Wednesday, September 03, 2008

Why the "Learn Old English" Post Is Late

Usually, I try to get the "Learn Old English" posts up by Tuesday and Thursday nights, on the theory that those following along in groups probably meet the next day.

I haven't had a chance to write that post (which is actually pretty time-consuming) because I was ever-so-slightly ill, which just manifested itself in 4 hours worth of naps followed by going to bed early and getting up late.

In my waking hours, though, I've been plotting with my undergrads to get them to academic conferences. The closest one in both time and space is the Regional Medievalisms conference in Macon, Georgia October 9th-11th.* The next after this is the PCA/ACA conference in New Orleans, April 8th-11th. And of course, while it would be nice to plan ahead, undergrads can't really work on the "let's do this in a year or two" slow cycle of scholarly work, so it's rush-rush-rush and push-push-push.

The students have been asking for advice on how to do a conference as an undergrad, and I keep reassuring them that I'll be there holding their hands, that I'll make sure their papers aren't embarrassing, etc. I would like to throw the question out there to all the Wordhoarders. If you could offer any advice about attending academic conferences as an undergrad, what would it be?

*Apparently when I told Jennifer Lynn Jordan I wasn't going to this conference, I lied. I'll have to make up for it by asking a softball question in her session and buying her a drink. Or maybe I'll buy her a softball and ask for a drink.


  1. I've had students present at the Plymouth State Medieval Forum in New Hampshire, which is very undergrad-friendly but also attracts some big-name people from New England, so students get to meet profs whose work they've read.
    My biggest piece of advice is for the students to "perform" the session in advance for a small audience of friends and profs at the home institution. I got a few colleagues to act as question-askers, and then when the conference came around, the students were prepared for the "feel" of a conference.

  2. A couple of things, basically adding to what's already been said.

    1) I agree with Mike: You (or your colleagues) should ask at least one question the presenter can feel comfortable answering. It needn't be a softball question; just something you know the presenter can handle, to help build confidence. (As well as to eat up some of the allotted time; time that might otherwise fall into the Machiavellian hands of somebody who loves nothing more than a rousing game of "make myself look good by stumping the speaker".) The Q&A, I've found, is what freaks most first-timers out.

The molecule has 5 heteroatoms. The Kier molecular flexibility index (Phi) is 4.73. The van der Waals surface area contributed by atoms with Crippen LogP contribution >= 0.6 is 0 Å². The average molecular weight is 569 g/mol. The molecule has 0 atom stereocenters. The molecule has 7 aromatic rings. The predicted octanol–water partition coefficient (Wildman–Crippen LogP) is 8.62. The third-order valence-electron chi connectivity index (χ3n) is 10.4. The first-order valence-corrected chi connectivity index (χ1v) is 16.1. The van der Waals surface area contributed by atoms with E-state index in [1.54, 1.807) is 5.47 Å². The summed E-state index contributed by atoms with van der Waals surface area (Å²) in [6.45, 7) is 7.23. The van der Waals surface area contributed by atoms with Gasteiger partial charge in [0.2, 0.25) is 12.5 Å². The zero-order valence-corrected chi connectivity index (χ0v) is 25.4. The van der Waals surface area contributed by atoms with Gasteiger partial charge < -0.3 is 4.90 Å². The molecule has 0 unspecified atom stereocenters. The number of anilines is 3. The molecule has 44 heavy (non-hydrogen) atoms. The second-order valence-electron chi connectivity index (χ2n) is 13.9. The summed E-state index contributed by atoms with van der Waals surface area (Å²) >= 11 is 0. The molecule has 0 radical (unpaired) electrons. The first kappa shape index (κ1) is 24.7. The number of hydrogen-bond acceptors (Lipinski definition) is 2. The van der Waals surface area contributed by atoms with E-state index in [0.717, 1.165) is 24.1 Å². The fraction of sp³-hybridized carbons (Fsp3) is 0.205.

2) Definitely have them practice, practice, practice. I've been known to *overprepare* myself, and they needn't go that far. But stumbling and stuttering undermines confidence in an already tense situation. They should read their papers aloud, several times at least, revising difficult to enunciate passages as they practice. I've seen so many presenters (even seasoned old hands) stumble over their papers as if reading them aloud only for the first time, as indeed they may be. Too, some presenters just *read*, never looking up or making any eye contact. Don't let that happen to your students. Also, they need to be practiced enough that they know they aren't going to run out of time. I've also seen presenters steal a glance at a clock, realize they're going to go waaaay over, then start hyperventilating. It's not pretty.

    The experience should be great fun, ideally, not just a chore, and more than just a line on the CV. Good luck to all of you!

  3. I'll second Mike and Jason on the practicing -- ideally with a couple of other professors (besides yourself) in the room -- that way they have the experience of being heard by folks who aren't their advisers.

    I never gave a paper as an undergrad (though at one point my entire life's goal was to give a paper at Kalamazoo by my senior year -- luckily, I chickened out before I applied!) -- but I did attend Kalamazoo once as a sophomore and once as a senior. The advice I'd give is to remind them that some of what happens in papers WILL go over their heads (because they haven't read the texts, or they don't know the theories, or they don't know the languages) -- and that is perfectly normal and fine. They aren't behind -- they're going to a conference, and even presenting! They're ahead of the game already, as most of us don't do that until graduate school! They should focus on enjoying the atmosphere, the questions, and the various things they've never thought of before, rather than worrying about all the things they have to go back home and READ RIGHT NOW.

    Very, very cool that you're helping them do this: just attending a conference was a formative experience for me. Getting to present -- even more amazing!

  4. Anonymous9:38 PM

    I was lucky (or foolish) enough to present at k'zoo twice as an undergrad- shout outs to Dr. Marzec!- and I just want to mention time, as in watch your. I actually went over almost 5 minutes my first time out. Caught up in the moment, I finally noticed my professor, Dr. Philip Phillips, glancing at his watch, then at me. Very embarrassing. Anyway, just thought I would pass that along. Michael